Vacation on the Riviera with the Moomins
The Finnish-French theatrical animated feature Moomins on the Riviera will be released in the U.S. on December 4th in one theater; the Laemmle Royal Theater, 11523 Santa Monica Boulevard, (West) Los Angeles 90025, for one week to qualify it for the 2015 Best Animated Feature Oscar at next year’s Academy Award presentations. It will also become eligible for ASIFA-Hollywood's 2015 Annie Awards.
Les Moomins sur la Riviera is an 80-minute 2014-2015 co-production of Pictac Cie. in France and Handle Productions in Finland, co-directed by Xavier Picard and Hanna Hemilä, in honor of Tove Jansson’s 100th birthday. It’s an adaptation of the “Moomins on the Riviera” sequence in her and her brother Lars’ Moomin 1954-1975 comic strip, produced in cel animation in her signature art style. The entire Moomin family of forest trolls, and all their friends, go to the French Riviera for their vacation. Their unity is threatened as Moominpappa is drawn into the sophisticated world of Marquis Mongaga, and Snorkmaiden (Moomin’s girlfriend) is toyed with by playboy Clark Tresco. They ultimately are glad to get home to Moominvalley.
Les Moomins sur la Riviera is considered a 2015 release in French-speaking Europe – most of the production was done by Pictac – but a 2014 Finnish feature in much of the rest of the world. It was released on October 10, 2014 in Finland and on October 31, 2014 in Sweden, to celebrate Jansson’s 100th birthday (August 9, 1914), and was extremely popular there. It was shown in English on October 11 at the 2014 BFI London Film Festival, and was a 2015 English-language release in the U.K.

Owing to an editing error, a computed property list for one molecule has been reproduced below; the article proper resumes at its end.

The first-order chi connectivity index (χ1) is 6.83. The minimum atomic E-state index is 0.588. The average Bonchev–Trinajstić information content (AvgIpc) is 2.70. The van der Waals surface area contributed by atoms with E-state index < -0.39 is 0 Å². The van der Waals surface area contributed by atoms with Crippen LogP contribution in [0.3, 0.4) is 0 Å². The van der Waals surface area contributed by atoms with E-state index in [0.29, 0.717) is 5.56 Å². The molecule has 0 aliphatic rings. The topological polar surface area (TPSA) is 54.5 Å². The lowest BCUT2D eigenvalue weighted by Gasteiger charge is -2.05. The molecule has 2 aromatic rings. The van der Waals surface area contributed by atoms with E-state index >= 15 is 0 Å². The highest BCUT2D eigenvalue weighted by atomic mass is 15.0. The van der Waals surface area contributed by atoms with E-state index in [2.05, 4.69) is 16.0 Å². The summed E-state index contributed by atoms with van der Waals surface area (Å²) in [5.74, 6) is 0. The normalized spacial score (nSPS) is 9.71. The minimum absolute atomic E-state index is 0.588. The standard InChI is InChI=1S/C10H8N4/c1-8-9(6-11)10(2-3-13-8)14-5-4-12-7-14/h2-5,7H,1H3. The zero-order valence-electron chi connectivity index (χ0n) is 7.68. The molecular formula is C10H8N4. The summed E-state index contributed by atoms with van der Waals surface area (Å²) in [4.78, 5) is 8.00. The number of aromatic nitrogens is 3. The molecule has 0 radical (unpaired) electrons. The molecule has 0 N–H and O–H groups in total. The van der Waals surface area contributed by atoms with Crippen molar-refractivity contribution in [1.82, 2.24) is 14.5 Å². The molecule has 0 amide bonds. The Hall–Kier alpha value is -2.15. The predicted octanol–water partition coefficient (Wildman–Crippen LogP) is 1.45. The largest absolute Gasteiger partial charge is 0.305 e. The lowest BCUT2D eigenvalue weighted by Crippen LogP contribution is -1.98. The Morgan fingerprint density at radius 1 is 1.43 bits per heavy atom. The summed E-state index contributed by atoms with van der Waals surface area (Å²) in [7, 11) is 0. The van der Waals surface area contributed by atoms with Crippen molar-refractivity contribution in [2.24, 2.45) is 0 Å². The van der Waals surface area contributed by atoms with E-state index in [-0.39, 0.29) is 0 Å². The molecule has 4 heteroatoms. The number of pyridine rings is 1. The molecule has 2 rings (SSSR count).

The Moomins were animated on Japanese television during the 1970s. Tove Jansson hated it; it looked good, but the Japanese producers threw out her stories and wrote their own. Presumably she would have approved of this movie since it follows her own comic-strip sequence. Whether or not Finnish forest trolls are anthropomorphic animals is debatable, but the Moomins look enough like anthro hippopotamuses to satisfy most furry fans. Their mouths don't move (in fact, they're never seen) which must have made them popular with the animators.
When it will receive a general theatrical release in the U.S., or even if it will get a general American theatrical release, instead of going directly to a kid's DVD, well, who knows?
About the authorFred Patten — read stories — contact (login required)
a retired former librarian from North Hollywood, California, interested in general anthropomorphics
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